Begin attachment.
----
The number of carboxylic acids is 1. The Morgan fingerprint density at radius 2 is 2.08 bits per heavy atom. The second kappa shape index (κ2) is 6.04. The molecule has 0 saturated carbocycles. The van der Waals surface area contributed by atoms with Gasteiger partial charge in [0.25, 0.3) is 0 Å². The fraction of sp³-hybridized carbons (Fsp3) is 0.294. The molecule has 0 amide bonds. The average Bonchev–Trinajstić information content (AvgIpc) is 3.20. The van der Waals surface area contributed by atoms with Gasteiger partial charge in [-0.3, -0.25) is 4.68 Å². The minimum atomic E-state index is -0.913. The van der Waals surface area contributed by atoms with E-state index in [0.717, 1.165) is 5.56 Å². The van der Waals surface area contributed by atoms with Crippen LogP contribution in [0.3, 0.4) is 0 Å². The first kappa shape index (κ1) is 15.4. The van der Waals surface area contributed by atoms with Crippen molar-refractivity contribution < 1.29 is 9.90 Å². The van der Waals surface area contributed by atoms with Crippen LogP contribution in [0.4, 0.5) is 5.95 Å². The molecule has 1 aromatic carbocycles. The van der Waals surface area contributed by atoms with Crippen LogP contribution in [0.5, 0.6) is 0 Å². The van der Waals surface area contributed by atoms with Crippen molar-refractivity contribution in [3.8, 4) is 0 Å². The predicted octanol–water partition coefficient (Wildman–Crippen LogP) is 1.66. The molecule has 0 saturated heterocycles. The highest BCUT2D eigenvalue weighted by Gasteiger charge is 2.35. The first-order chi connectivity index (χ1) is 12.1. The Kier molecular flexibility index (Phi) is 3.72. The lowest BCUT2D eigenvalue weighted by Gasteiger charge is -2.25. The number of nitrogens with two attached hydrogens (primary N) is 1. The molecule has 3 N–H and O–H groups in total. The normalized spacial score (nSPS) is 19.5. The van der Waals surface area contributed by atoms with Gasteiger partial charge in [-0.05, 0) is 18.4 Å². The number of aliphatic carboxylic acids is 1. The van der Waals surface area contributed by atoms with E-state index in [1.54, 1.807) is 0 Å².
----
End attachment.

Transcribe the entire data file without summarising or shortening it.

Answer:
The number of carboxylic acids is 1. The Morgan fingerprint density at radius 2 is 2.08 bits per heavy atom. The second kappa shape index (κ2) is 6.04. The molecule has 0 saturated carbocycles. The van der Waals surface area contributed by atoms with Gasteiger partial charge in [0.25, 0.3) is 0 Å². The fraction of sp³-hybridized carbons (Fsp3) is 0.294. The molecule has 0 amide bonds. The average Bonchev–Trinajstić information content (AvgIpc) is 3.20. The van der Waals surface area contributed by atoms with Gasteiger partial charge in [-0.3, -0.25) is 4.68 Å². The minimum atomic E-state index is -0.913. The van der Waals surface area contributed by atoms with E-state index in [0.717, 1.165) is 5.56 Å². The van der Waals surface area contributed by atoms with Crippen LogP contribution in [0.3, 0.4) is 0 Å². The first kappa shape index (κ1) is 15.4. The van der Waals surface area contributed by atoms with Crippen molar-refractivity contribution < 1.29 is 9.90 Å². The van der Waals surface area contributed by atoms with Crippen LogP contribution in [0.4, 0.5) is 5.95 Å². The molecule has 1 aromatic carbocycles. The van der Waals surface area contributed by atoms with Crippen LogP contribution in [0.5, 0.6) is 0 Å². The van der Waals surface area contributed by atoms with Crippen molar-refractivity contribution in [3.8, 4) is 0 Å². The predicted octanol–water partition coefficient (Wildman–Crippen LogP) is 1.66. The molecule has 0 saturated heterocycles. The highest BCUT2D eigenvalue weighted by Gasteiger charge is 2.35. The first-order chi connectivity index (χ1) is 12.1. The Kier molecular flexibility index (Phi) is 3.72. The lowest BCUT2D eigenvalue weighted by Gasteiger charge is -2.25. The number of nitrogens with two attached hydrogens (primary N) is 1. The molecule has 3 N–H and O–H groups in total. The normalized spacial score (nSPS) is 19.5. The van der Waals surface area contributed by atoms with Gasteiger partial charge in [-0.05, 0) is 18.4 Å². The number of aliphatic carboxylic acids is 1. The van der Waals surface area contributed by atoms with E-state index in [1.54, 1.807) is 0 Å².